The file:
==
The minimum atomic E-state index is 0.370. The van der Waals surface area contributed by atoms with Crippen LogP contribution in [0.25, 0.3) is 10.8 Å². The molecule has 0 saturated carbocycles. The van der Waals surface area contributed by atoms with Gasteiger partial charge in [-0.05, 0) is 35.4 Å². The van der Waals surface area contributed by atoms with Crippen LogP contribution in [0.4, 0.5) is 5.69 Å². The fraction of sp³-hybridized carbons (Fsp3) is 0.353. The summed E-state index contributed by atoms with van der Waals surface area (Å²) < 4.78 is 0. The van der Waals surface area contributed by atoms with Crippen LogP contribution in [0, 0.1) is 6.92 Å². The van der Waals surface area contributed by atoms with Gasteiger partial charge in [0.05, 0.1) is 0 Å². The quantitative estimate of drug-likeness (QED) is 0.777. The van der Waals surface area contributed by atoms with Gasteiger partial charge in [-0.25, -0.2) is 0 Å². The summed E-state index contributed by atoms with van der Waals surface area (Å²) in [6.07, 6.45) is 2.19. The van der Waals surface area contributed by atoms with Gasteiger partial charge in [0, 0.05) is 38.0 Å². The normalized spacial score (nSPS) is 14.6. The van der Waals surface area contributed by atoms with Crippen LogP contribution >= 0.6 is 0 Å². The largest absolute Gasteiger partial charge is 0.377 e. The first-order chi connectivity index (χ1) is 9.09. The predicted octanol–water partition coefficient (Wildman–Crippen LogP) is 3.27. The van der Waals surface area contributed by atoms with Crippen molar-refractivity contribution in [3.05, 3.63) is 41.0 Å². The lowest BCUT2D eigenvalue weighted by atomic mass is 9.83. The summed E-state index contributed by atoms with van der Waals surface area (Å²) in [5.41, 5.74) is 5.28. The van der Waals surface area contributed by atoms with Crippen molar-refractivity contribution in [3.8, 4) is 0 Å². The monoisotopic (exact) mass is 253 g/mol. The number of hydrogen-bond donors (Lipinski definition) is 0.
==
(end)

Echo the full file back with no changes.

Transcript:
The minimum atomic E-state index is 0.370. The van der Waals surface area contributed by atoms with Crippen LogP contribution in [0.25, 0.3) is 10.8 Å². The molecule has 0 saturated carbocycles. The van der Waals surface area contributed by atoms with Gasteiger partial charge in [-0.05, 0) is 35.4 Å². The van der Waals surface area contributed by atoms with Crippen LogP contribution in [0.4, 0.5) is 5.69 Å². The fraction of sp³-hybridized carbons (Fsp3) is 0.353. The summed E-state index contributed by atoms with van der Waals surface area (Å²) < 4.78 is 0. The van der Waals surface area contributed by atoms with Crippen LogP contribution in [0, 0.1) is 6.92 Å². The van der Waals surface area contributed by atoms with Gasteiger partial charge in [0.05, 0.1) is 0 Å². The quantitative estimate of drug-likeness (QED) is 0.777. The van der Waals surface area contributed by atoms with Gasteiger partial charge in [-0.25, -0.2) is 0 Å². The summed E-state index contributed by atoms with van der Waals surface area (Å²) in [6.07, 6.45) is 2.19. The van der Waals surface area contributed by atoms with Gasteiger partial charge in [0, 0.05) is 38.0 Å². The normalized spacial score (nSPS) is 14.6. The van der Waals surface area contributed by atoms with Crippen LogP contribution >= 0.6 is 0 Å². The largest absolute Gasteiger partial charge is 0.377 e. The first-order chi connectivity index (χ1) is 9.09. The predicted octanol–water partition coefficient (Wildman–Crippen LogP) is 3.27. The van der Waals surface area contributed by atoms with Crippen molar-refractivity contribution in [3.05, 3.63) is 41.0 Å². The lowest BCUT2D eigenvalue weighted by atomic mass is 9.83. The summed E-state index contributed by atoms with van der Waals surface area (Å²) in [5.41, 5.74) is 5.28. The van der Waals surface area contributed by atoms with Crippen molar-refractivity contribution in [3.8, 4) is 0 Å². The monoisotopic (exact) mass is 253 g/mol. The number of hydrogen-bond donors (Lipinski definition) is 0.